[SciPy-dev] Arrays as truth values?

Ed Schofield schofield at ftw.at
Wed Nov 2 16:10:13 CST 2005


Robert Cimrman wrote:

>>>numarray doesn't permit using arrays as truth values since we figured 
>>>that it wasn't very clear what people expected to happen (this case is 
>>>a good illustration). I'd like to make the argument that scipy_core 
>>>also not permit arrays to be used as truth values (i.e., one should get 
>>>an exception if one tries to use it that way). I realize that this will 
>>>break some old code, but since incompatible changes are being made, 
>>>this is the time to make this sort of change.  If left in, it is going 
>>>to bite people, often quietly.
>>>      
>>>
>>I agree it can bite people, but I'm concerned that arrays not having a 
>>truth value is an odd thing in Python --- you have to implement it by 
>>raising an error when __nonzero__ is called right?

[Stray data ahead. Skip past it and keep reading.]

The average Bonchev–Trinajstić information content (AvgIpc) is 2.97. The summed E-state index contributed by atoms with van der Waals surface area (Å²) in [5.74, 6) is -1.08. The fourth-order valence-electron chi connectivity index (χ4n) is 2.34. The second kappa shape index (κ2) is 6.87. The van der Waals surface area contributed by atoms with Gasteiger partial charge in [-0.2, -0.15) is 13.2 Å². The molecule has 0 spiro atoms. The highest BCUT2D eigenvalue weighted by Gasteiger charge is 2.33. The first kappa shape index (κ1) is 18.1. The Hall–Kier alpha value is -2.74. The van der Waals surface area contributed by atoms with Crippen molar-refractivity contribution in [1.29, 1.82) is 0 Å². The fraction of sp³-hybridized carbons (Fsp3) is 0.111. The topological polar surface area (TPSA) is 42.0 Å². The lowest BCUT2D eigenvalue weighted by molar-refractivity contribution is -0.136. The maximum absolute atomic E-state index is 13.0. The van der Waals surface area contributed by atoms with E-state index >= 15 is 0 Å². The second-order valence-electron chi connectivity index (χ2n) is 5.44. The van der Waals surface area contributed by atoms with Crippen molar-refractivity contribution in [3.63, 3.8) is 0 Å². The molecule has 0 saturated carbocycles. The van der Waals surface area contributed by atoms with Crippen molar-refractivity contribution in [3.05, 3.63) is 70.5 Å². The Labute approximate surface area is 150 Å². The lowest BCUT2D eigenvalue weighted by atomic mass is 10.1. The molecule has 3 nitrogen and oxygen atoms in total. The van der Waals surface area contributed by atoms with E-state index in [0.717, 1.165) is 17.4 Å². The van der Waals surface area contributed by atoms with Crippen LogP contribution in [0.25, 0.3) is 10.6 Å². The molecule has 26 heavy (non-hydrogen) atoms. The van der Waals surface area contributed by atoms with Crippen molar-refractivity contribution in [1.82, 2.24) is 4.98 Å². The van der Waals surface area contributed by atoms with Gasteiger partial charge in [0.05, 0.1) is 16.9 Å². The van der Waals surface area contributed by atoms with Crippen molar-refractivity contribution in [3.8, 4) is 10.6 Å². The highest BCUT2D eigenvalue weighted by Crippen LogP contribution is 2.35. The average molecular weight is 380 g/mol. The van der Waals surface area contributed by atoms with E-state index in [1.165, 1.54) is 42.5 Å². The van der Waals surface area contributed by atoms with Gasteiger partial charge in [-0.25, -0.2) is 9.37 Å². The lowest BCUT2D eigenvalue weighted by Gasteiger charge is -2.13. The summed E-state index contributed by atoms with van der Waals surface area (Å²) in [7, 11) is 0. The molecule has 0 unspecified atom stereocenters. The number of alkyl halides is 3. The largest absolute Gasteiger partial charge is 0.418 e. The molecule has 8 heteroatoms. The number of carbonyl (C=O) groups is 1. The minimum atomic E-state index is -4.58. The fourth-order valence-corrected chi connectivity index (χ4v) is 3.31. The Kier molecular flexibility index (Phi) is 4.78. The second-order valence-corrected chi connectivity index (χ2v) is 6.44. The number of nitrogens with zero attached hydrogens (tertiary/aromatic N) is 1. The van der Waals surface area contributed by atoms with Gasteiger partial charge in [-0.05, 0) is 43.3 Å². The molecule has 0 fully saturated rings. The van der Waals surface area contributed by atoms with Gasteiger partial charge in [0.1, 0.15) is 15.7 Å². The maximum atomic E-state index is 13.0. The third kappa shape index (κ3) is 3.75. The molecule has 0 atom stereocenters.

>>
>>All other objects in Python have truth values (including its built-in 
>>array).  My attitude is that its just better to teach people the proper 
>>use of truth values, then to break form with the rest of Python.
>>
>>I'm would definitely like to hear more opinions though.  It would be 
>>very easy to simply raise and error when __nonzero__ is called.
>>    
>>
>
>Speaking about 'and' only, my problem with the current implementation of 
>it is that it _looks_ like working as '*' in some cases - 'b and c' 
>returns an array whose length is that of b and c (if the lengths are 
>equal, that is). I would not be against 'b and c' giving a single True 
>or False... But this also breaks the Python semantics of 'and'. The same 
>holds for other logical ops, of course.
>
>So I don't know :-) - I can live with the current state.
>  
>
I'm slightly in favour of raising an exception like in nummaray.

But I'd like to point out an inconsistency between the current truth
values of ndarrays and those of other Python objects:
>>> l = [False, False]
>>> print bool(l)
>>> s = set(l)
>>> print bool(s)
>>> import array
>>> a = array.array('b',l)
>>> print bool(a)
>>> import scipy
>>> nd1 = scipy.array(l, 'b')
>>> nd2 = scipy.array(l, '?')
>>> print bool(nd1)
>>> print bool(nd2)

gives:
True
True
True
False
False

If we do adopt Python's strange idiom with logical operators we should
probably make arrays' truth values consistent with Python objects too.


-- Ed




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